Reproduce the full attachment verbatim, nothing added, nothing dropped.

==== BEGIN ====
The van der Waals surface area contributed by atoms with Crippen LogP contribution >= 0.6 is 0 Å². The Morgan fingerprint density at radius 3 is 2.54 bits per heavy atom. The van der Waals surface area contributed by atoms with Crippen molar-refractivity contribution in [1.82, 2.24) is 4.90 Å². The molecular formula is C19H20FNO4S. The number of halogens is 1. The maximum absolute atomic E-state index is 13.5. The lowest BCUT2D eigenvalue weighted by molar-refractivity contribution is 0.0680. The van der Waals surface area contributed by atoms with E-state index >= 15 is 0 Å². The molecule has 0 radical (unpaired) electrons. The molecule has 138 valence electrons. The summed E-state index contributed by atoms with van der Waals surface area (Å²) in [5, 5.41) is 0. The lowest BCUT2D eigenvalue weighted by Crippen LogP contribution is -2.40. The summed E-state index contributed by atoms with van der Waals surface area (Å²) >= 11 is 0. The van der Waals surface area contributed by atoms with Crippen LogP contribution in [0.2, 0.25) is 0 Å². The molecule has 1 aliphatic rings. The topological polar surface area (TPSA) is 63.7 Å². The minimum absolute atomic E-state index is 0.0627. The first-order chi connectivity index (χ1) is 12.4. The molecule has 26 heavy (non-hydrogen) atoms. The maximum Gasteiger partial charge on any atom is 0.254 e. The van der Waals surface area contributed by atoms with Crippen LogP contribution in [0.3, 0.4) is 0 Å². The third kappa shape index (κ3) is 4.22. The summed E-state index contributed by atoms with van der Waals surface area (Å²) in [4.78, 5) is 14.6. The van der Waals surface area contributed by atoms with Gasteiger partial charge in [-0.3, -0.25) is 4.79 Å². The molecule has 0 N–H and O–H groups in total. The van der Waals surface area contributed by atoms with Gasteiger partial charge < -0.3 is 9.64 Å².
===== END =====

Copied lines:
The van der Waals surface area contributed by atoms with Crippen LogP contribution >= 0.6 is 0 Å². The Morgan fingerprint density at radius 3 is 2.54 bits per heavy atom. The van der Waals surface area contributed by atoms with Crippen molar-refractivity contribution in [1.82, 2.24) is 4.90 Å². The molecular formula is C19H20FNO4S. The number of halogens is 1. The maximum absolute atomic E-state index is 13.5. The lowest BCUT2D eigenvalue weighted by molar-refractivity contribution is 0.0680. The van der Waals surface area contributed by atoms with E-state index >= 15 is 0 Å². The molecule has 0 radical (unpaired) electrons. The molecule has 138 valence electrons. The summed E-state index contributed by atoms with van der Waals surface area (Å²) in [5, 5.41) is 0. The lowest BCUT2D eigenvalue weighted by Crippen LogP contribution is -2.40. The summed E-state index contributed by atoms with van der Waals surface area (Å²) >= 11 is 0. The van der Waals surface area contributed by atoms with Crippen LogP contribution in [0.2, 0.25) is 0 Å². The molecule has 1 aliphatic rings. The topological polar surface area (TPSA) is 63.7 Å². The minimum absolute atomic E-state index is 0.0627. The first-order chi connectivity index (χ1) is 12.4. The molecule has 26 heavy (non-hydrogen) atoms. The maximum Gasteiger partial charge on any atom is 0.254 e. The van der Waals surface area contributed by atoms with Crippen LogP contribution in [0.3, 0.4) is 0 Å². The third kappa shape index (κ3) is 4.22. The summed E-state index contributed by atoms with van der Waals surface area (Å²) in [4.78, 5) is 14.6. The van der Waals surface area contributed by atoms with Gasteiger partial charge in [-0.3, -0.25) is 4.79 Å². The molecule has 0 N–H and O–H groups in total. The van der Waals surface area contributed by atoms with Gasteiger partial charge < -0.3 is 9.64 Å².